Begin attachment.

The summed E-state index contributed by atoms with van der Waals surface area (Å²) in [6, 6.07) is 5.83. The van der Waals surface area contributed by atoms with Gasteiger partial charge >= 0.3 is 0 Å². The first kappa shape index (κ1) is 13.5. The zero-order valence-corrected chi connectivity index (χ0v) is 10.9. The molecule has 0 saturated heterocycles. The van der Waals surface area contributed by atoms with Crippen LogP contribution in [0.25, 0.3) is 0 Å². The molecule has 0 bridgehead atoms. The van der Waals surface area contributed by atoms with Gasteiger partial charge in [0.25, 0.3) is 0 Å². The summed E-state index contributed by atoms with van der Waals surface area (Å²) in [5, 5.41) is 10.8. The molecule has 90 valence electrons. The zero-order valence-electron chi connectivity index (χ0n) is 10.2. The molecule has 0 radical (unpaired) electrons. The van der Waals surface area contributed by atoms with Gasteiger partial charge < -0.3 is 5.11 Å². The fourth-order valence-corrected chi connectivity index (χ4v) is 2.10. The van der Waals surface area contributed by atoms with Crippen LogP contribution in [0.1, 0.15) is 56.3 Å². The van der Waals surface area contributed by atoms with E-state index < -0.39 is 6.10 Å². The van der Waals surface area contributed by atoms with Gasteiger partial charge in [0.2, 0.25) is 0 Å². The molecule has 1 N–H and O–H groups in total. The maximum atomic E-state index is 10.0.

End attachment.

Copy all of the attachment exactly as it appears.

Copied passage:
The summed E-state index contributed by atoms with van der Waals surface area (Å²) in [6, 6.07) is 5.83. The van der Waals surface area contributed by atoms with Gasteiger partial charge >= 0.3 is 0 Å². The first kappa shape index (κ1) is 13.5. The zero-order valence-corrected chi connectivity index (χ0v) is 10.9. The molecule has 0 saturated heterocycles. The van der Waals surface area contributed by atoms with Crippen LogP contribution in [0.25, 0.3) is 0 Å². The molecule has 0 bridgehead atoms. The van der Waals surface area contributed by atoms with Gasteiger partial charge in [0.25, 0.3) is 0 Å². The summed E-state index contributed by atoms with van der Waals surface area (Å²) in [5, 5.41) is 10.8. The molecule has 90 valence electrons. The zero-order valence-electron chi connectivity index (χ0n) is 10.2. The molecule has 0 radical (unpaired) electrons. The van der Waals surface area contributed by atoms with Gasteiger partial charge < -0.3 is 5.11 Å². The fourth-order valence-corrected chi connectivity index (χ4v) is 2.10. The van der Waals surface area contributed by atoms with Crippen LogP contribution in [0.1, 0.15) is 56.3 Å². The van der Waals surface area contributed by atoms with E-state index < -0.39 is 6.10 Å². The van der Waals surface area contributed by atoms with Gasteiger partial charge in [0.2, 0.25) is 0 Å². The molecule has 1 N–H and O–H groups in total. The maximum atomic E-state index is 10.0.